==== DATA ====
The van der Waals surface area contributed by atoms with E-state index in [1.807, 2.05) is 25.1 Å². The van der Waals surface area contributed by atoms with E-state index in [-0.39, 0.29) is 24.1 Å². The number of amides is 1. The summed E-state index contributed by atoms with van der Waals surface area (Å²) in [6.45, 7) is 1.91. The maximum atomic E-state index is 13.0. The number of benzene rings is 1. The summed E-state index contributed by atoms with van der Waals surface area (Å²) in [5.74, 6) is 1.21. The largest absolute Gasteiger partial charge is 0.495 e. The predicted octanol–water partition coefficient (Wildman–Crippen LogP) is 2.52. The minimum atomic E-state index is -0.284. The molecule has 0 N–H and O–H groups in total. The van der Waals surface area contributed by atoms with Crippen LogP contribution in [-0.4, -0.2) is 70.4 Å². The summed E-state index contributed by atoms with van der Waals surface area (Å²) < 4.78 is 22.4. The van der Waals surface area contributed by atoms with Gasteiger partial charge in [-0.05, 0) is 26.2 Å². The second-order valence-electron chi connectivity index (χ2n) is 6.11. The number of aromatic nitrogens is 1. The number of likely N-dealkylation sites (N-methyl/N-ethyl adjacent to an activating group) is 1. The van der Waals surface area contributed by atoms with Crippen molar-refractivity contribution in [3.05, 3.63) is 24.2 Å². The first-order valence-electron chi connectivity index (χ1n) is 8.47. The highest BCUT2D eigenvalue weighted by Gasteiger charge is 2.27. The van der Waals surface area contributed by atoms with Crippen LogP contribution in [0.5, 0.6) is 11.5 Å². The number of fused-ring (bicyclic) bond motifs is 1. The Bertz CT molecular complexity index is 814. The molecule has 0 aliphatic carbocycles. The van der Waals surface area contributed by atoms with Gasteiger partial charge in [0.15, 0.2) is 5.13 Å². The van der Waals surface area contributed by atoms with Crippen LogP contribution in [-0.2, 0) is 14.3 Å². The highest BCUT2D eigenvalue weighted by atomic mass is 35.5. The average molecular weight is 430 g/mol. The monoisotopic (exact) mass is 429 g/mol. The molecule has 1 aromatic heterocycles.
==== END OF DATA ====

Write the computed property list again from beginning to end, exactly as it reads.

The van der Waals surface area contributed by atoms with E-state index in [1.807, 2.05) is 25.1 Å². The van der Waals surface area contributed by atoms with E-state index in [-0.39, 0.29) is 24.1 Å². The number of amides is 1. The summed E-state index contributed by atoms with van der Waals surface area (Å²) in [6.45, 7) is 1.91. The maximum atomic E-state index is 13.0. The number of benzene rings is 1. The summed E-state index contributed by atoms with van der Waals surface area (Å²) in [5.74, 6) is 1.21. The largest absolute Gasteiger partial charge is 0.495 e. The predicted octanol–water partition coefficient (Wildman–Crippen LogP) is 2.52. The minimum atomic E-state index is -0.284. The molecule has 0 N–H and O–H groups in total. The van der Waals surface area contributed by atoms with Crippen LogP contribution in [-0.4, -0.2) is 70.4 Å². The summed E-state index contributed by atoms with van der Waals surface area (Å²) < 4.78 is 22.4. The van der Waals surface area contributed by atoms with Gasteiger partial charge in [-0.05, 0) is 26.2 Å². The second-order valence-electron chi connectivity index (χ2n) is 6.11. The number of aromatic nitrogens is 1. The number of likely N-dealkylation sites (N-methyl/N-ethyl adjacent to an activating group) is 1. The van der Waals surface area contributed by atoms with Crippen molar-refractivity contribution in [3.05, 3.63) is 24.2 Å². The first-order valence-electron chi connectivity index (χ1n) is 8.47. The highest BCUT2D eigenvalue weighted by Gasteiger charge is 2.27. The van der Waals surface area contributed by atoms with Crippen LogP contribution in [0.5, 0.6) is 11.5 Å². The number of fused-ring (bicyclic) bond motifs is 1. The Bertz CT molecular complexity index is 814. The molecule has 0 aliphatic carbocycles. The van der Waals surface area contributed by atoms with Gasteiger partial charge in [0.15, 0.2) is 5.13 Å². The van der Waals surface area contributed by atoms with Crippen LogP contribution in [-0.2, 0) is 14.3 Å². The highest BCUT2D eigenvalue weighted by atomic mass is 35.5. The average molecular weight is 430 g/mol. The monoisotopic (exact) mass is 429 g/mol. The molecule has 1 aromatic heterocycles.